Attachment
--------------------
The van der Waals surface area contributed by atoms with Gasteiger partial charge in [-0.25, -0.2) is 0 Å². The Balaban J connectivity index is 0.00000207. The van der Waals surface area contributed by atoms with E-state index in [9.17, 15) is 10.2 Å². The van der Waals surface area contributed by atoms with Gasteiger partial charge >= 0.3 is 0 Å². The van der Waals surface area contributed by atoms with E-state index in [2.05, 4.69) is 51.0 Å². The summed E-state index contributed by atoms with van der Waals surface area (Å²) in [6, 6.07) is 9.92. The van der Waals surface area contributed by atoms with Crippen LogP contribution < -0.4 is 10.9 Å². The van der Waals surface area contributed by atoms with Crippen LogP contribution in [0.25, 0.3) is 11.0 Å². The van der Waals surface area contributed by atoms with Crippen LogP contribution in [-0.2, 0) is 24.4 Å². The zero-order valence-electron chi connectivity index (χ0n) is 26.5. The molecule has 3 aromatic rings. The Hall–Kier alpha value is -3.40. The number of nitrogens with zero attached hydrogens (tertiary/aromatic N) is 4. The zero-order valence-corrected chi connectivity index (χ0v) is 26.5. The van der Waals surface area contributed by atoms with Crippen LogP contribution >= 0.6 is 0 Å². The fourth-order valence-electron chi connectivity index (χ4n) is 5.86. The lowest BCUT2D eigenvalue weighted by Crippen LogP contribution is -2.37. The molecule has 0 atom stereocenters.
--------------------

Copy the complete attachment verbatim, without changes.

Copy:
The van der Waals surface area contributed by atoms with Gasteiger partial charge in [-0.25, -0.2) is 0 Å². The Balaban J connectivity index is 0.00000207. The van der Waals surface area contributed by atoms with E-state index in [9.17, 15) is 10.2 Å². The van der Waals surface area contributed by atoms with Gasteiger partial charge >= 0.3 is 0 Å². The van der Waals surface area contributed by atoms with E-state index in [2.05, 4.69) is 51.0 Å². The summed E-state index contributed by atoms with van der Waals surface area (Å²) in [6, 6.07) is 9.92. The van der Waals surface area contributed by atoms with Crippen LogP contribution < -0.4 is 10.9 Å². The van der Waals surface area contributed by atoms with Crippen LogP contribution in [0.25, 0.3) is 11.0 Å². The van der Waals surface area contributed by atoms with Crippen LogP contribution in [-0.2, 0) is 24.4 Å². The zero-order valence-electron chi connectivity index (χ0n) is 26.5. The molecule has 3 aromatic rings. The Hall–Kier alpha value is -3.40. The number of nitrogens with zero attached hydrogens (tertiary/aromatic N) is 4. The zero-order valence-corrected chi connectivity index (χ0v) is 26.5. The van der Waals surface area contributed by atoms with Crippen LogP contribution >= 0.6 is 0 Å². The fourth-order valence-electron chi connectivity index (χ4n) is 5.86. The lowest BCUT2D eigenvalue weighted by Crippen LogP contribution is -2.37. The molecule has 0 atom stereocenters.